How Russia’s invasion of Ukraine deepened food crisis

May 18, 2022

Just as the first Russian tanks and military vehicles rolled into the Ukrainian territory on February 24, commodity prices surged with oil breaching $100 (€91) a barrel, aluminum climbing to a record high and wheat prices soaring to a nine-year high.
The surge reflected traders’ worries that the war involving Russia — a key supplier of oil, natural gas, coal, aluminum and wheat — and Ukraine, also a key exporter of wheat and oilseeds, could stoke inflation, further disrupt supply chains and derail the global economic recovery.
A month into the conflict, most of those fears are coming true. Inflation has shot up mainly due to higher energy and food prices, a shortage of wheat is deepening the food crisis in countries like Egypt, and economic growth is stalling, prompting economists to cut global growth forecasts.

“Over time, global commodity trade flows will need to adapt to some or all of Russian/Ukrainian supply being unavailable, whether due to infrastructure damage, sanctions or ethical concerns,” major commodities trader Glencore said in its annual report last week.


Deepening Food Crisis:

The war in Ukraine has hit supplies of wheat, corn and sunflower oil in several parts of the world, prompting UN Secretary-General Antonio Guterres to warn of a “hurricane of hunger and a meltdown of the global food system.”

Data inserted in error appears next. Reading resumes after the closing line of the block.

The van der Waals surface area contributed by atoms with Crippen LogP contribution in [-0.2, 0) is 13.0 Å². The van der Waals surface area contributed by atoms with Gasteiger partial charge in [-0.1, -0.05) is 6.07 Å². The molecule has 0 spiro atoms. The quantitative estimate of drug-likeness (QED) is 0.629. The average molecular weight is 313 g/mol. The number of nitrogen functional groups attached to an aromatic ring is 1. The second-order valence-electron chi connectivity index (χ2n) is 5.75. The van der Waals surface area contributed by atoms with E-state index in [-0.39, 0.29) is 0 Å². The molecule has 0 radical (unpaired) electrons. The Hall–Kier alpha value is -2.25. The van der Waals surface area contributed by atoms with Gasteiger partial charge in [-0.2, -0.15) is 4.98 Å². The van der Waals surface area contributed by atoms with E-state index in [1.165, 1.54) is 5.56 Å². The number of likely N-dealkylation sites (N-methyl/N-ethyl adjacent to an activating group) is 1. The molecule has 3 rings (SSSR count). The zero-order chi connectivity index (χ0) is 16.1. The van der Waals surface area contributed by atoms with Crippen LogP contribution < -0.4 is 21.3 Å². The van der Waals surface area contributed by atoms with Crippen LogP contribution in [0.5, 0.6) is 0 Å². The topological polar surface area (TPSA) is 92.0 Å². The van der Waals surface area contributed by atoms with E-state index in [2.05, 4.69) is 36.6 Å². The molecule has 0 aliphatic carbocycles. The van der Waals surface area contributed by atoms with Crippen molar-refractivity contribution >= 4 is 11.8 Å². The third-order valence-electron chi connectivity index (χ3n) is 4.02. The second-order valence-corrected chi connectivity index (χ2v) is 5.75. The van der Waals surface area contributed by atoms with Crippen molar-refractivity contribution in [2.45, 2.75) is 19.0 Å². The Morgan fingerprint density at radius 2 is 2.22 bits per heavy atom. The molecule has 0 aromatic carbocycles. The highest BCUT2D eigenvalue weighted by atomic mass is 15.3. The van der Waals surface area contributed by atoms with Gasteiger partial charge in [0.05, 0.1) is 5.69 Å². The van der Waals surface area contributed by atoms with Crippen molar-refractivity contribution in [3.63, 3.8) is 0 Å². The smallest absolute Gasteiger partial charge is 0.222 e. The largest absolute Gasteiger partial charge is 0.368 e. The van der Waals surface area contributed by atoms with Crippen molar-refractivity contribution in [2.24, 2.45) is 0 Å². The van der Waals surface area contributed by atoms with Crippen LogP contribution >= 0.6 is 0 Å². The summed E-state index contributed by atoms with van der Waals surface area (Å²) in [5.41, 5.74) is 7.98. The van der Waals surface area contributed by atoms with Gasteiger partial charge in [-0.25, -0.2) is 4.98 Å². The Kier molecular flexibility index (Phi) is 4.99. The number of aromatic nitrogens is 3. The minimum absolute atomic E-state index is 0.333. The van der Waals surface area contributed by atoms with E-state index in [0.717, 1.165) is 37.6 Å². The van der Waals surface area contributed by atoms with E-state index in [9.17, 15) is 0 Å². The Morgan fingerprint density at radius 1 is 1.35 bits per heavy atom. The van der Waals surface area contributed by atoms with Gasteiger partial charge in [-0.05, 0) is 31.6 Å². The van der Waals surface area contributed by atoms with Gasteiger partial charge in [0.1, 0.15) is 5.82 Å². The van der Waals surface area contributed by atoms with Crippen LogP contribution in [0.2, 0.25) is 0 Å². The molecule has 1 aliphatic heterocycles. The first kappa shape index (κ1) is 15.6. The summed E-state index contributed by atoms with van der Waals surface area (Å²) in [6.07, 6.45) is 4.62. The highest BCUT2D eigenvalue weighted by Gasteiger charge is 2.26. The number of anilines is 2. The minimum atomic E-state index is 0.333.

Russia and Ukraine together account for about 30% of global wheat exports. The two countries together account for 80% of the world’s sunflower oil exports.
Russian forces have been blocking ships carrying wheat from leaving the Black Sea, a key trade route for grains. The war has also jeopardized Ukraine’s wheat harvests, further threatening food security.
Wheat prices are the highest they’ve been since 2008 and are expected to continue to rise. Sunflower oil prices have also gone up across the world. Fears of supply shortages are causing people in several European countries to stockpile cooking oil and flour.
The crisis is being compounded by a rise in fertilizer prices which is causing farmers globally to reduce the amount of land they’re planting. Russia is a major exporter of soil nutrients like potash, ammonia and urea.
The EU is set to distribute €500 million ($550 million) to help farmers deal with higher fuel, feed and fertilizer prices. It is also allowing them to grow crops on fallow land to help curb the rise in food prices and prevent any potential shortages.

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